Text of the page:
The always awesome Will Campbell has an article online about Elvis Presley as a redneck that provocatively explores the nature of racism in America:
America is a racist society to the core and we all know it. Ah, we have dressed it up now. We don’t need a Bilbo, a Pitchfork Ben Tillman to scream “nigger!” from the courthouse steps on election eve to keep poor whites voting right. We have code words. Is it not obvious that last year’s election had to do with race. When we heard talk of welfare abuse it meant welfare for black people, though statistics show more whites than blacks on welfare, when we heard, “…get rid of affirmative action,” it was from those wanting to hang on to the piers of privilege being mildly threatened by enterprising and struggling minorities. “Teen-age pregnancies” meant black teenagers having babies. “Crime in the streets and let’s build more prisons” was a euphemism for incarcerating and executing more black people. Was that not obvious? And is it not manifest already that the next presidential campaign will be waged on that same cunning and pernicious ground? Perhaps not as brazen as the Willie Horton syndrome but the message will be loud and clear.
I think I can make a case that the poor, white, rural, working class, the redneck, is guilty of less true racism than any other group in white American society. Not guilty of less prejudice, perhaps, but less racism. There is a distinction that must be made between racism and prejudice. And between racism and racialism for that matter. (Racialism. A concept that you might want to consider.) I am not saying that all or any one of the poor, working class are without prejudice. History would not bear me out. We can be educated, or converted out of prejudice; sheer raw, naked bigotry. But racism is a condition; the structures, the institutions in which we move and breathe and have our being that give white males the advantage. That is what racism is. Every one of us afflicted with this incurable skin disease called whiteness is a racist. That does not mean we hate black people or wish them ill. It simply means that our skin color has given us ascendance. That is what racism is. Prejudice is something else. Something on a more conscious level. The “redneck” is less racist because he operates from a base of considerably less power. It is not the poor, rural, laboring class that produces the rulers, the governors, the managers of this present age that harbors the racist cycle.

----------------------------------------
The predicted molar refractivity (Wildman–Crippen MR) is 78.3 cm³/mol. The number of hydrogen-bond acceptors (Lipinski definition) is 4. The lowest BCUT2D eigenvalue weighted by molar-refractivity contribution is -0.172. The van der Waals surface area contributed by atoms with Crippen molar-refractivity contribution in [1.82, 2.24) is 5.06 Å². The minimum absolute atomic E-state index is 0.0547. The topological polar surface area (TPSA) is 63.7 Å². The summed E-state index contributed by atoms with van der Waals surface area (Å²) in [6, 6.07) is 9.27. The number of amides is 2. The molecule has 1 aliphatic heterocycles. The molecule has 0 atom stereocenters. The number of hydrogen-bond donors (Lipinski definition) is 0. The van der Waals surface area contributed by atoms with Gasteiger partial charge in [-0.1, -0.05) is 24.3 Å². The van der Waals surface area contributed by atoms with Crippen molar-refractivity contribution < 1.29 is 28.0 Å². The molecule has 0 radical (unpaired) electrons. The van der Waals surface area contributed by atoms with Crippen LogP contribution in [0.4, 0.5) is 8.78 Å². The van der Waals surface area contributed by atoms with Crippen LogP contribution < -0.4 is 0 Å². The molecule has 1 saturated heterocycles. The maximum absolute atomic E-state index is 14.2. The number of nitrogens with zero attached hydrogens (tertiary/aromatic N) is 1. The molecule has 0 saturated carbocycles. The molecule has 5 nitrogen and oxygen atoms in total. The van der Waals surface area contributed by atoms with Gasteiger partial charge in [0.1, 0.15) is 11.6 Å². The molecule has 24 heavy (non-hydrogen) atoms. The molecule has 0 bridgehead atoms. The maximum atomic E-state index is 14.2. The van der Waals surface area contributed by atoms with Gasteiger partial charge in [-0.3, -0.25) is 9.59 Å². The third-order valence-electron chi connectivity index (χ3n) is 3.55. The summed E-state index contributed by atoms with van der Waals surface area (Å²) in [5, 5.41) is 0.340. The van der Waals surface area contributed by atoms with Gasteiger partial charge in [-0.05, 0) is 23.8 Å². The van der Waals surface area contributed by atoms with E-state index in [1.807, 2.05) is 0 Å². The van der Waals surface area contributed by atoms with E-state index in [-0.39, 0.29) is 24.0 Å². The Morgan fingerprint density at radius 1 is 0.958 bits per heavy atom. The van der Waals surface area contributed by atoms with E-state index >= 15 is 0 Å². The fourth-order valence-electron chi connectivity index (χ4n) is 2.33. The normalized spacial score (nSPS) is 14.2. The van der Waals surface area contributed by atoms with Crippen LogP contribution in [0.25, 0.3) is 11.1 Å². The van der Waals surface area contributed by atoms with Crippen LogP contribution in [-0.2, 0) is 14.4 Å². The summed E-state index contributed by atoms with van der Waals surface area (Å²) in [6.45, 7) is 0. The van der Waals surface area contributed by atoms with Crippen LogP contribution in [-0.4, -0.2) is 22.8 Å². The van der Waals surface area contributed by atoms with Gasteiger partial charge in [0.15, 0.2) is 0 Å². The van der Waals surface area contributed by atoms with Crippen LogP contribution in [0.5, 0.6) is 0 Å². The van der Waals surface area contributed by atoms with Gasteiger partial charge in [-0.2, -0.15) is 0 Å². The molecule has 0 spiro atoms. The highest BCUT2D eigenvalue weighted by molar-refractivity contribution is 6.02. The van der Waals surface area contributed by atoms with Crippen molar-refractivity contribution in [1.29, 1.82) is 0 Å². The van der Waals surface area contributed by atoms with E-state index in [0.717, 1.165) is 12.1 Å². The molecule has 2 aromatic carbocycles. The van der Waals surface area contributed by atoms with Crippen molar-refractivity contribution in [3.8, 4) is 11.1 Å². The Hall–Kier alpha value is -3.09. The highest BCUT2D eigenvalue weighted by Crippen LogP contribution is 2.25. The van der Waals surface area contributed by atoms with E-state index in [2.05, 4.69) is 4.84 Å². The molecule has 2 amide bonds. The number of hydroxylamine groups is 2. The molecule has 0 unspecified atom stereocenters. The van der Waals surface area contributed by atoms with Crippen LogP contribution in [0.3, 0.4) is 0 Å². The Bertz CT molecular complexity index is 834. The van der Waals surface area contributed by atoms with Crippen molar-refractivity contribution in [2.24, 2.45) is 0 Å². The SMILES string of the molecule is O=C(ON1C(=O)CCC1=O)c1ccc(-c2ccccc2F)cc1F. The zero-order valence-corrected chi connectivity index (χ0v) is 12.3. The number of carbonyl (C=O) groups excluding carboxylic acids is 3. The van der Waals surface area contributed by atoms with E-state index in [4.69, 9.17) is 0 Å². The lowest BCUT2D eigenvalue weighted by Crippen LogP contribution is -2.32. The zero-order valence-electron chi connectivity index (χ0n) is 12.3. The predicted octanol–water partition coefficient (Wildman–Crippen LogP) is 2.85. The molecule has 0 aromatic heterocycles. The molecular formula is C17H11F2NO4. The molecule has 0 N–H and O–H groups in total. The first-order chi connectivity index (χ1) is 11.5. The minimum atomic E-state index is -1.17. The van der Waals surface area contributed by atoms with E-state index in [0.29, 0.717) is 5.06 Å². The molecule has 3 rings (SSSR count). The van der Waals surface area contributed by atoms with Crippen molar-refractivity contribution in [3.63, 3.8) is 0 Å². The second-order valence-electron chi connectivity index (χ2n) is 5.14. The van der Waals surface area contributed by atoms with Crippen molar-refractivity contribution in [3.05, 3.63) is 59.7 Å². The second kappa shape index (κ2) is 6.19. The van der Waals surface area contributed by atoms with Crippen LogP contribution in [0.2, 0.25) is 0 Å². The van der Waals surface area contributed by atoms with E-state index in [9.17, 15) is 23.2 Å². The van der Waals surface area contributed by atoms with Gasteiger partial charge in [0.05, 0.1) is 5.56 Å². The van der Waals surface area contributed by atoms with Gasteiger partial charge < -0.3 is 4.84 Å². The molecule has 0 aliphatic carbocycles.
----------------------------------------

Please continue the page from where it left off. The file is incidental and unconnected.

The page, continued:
The article is from 1995, by the way, just to put the “last election” comments in their proper context.